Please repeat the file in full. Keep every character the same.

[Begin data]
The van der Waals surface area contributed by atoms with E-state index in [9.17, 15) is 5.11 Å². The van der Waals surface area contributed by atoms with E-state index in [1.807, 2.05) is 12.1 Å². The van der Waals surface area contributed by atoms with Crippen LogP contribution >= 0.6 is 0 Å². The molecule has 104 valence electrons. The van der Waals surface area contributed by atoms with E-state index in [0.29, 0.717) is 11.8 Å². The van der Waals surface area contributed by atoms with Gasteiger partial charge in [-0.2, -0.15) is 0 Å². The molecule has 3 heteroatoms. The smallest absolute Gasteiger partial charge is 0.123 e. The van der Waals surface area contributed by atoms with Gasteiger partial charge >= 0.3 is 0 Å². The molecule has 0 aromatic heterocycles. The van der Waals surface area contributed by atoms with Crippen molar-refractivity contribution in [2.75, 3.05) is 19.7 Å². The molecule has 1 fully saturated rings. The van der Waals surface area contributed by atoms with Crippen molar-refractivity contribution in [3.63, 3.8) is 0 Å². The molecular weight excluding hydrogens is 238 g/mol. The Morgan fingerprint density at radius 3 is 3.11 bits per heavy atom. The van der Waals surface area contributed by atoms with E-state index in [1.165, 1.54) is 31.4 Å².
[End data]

The van der Waals surface area contributed by atoms with E-state index in [9.17, 15) is 5.11 Å². The van der Waals surface area contributed by atoms with E-state index in [1.807, 2.05) is 12.1 Å². The van der Waals surface area contributed by atoms with Crippen LogP contribution >= 0.6 is 0 Å². The molecule has 104 valence electrons. The van der Waals surface area contributed by atoms with E-state index in [0.29, 0.717) is 11.8 Å². The van der Waals surface area contributed by atoms with Gasteiger partial charge in [-0.2, -0.15) is 0 Å². The molecule has 3 heteroatoms. The smallest absolute Gasteiger partial charge is 0.123 e. The van der Waals surface area contributed by atoms with Gasteiger partial charge >= 0.3 is 0 Å². The molecule has 0 aromatic heterocycles. The van der Waals surface area contributed by atoms with Crippen molar-refractivity contribution in [2.75, 3.05) is 19.7 Å². The molecule has 1 fully saturated rings. The van der Waals surface area contributed by atoms with Crippen molar-refractivity contribution in [3.63, 3.8) is 0 Å². The molecular weight excluding hydrogens is 238 g/mol. The Morgan fingerprint density at radius 3 is 3.11 bits per heavy atom. The van der Waals surface area contributed by atoms with E-state index in [1.165, 1.54) is 31.4 Å².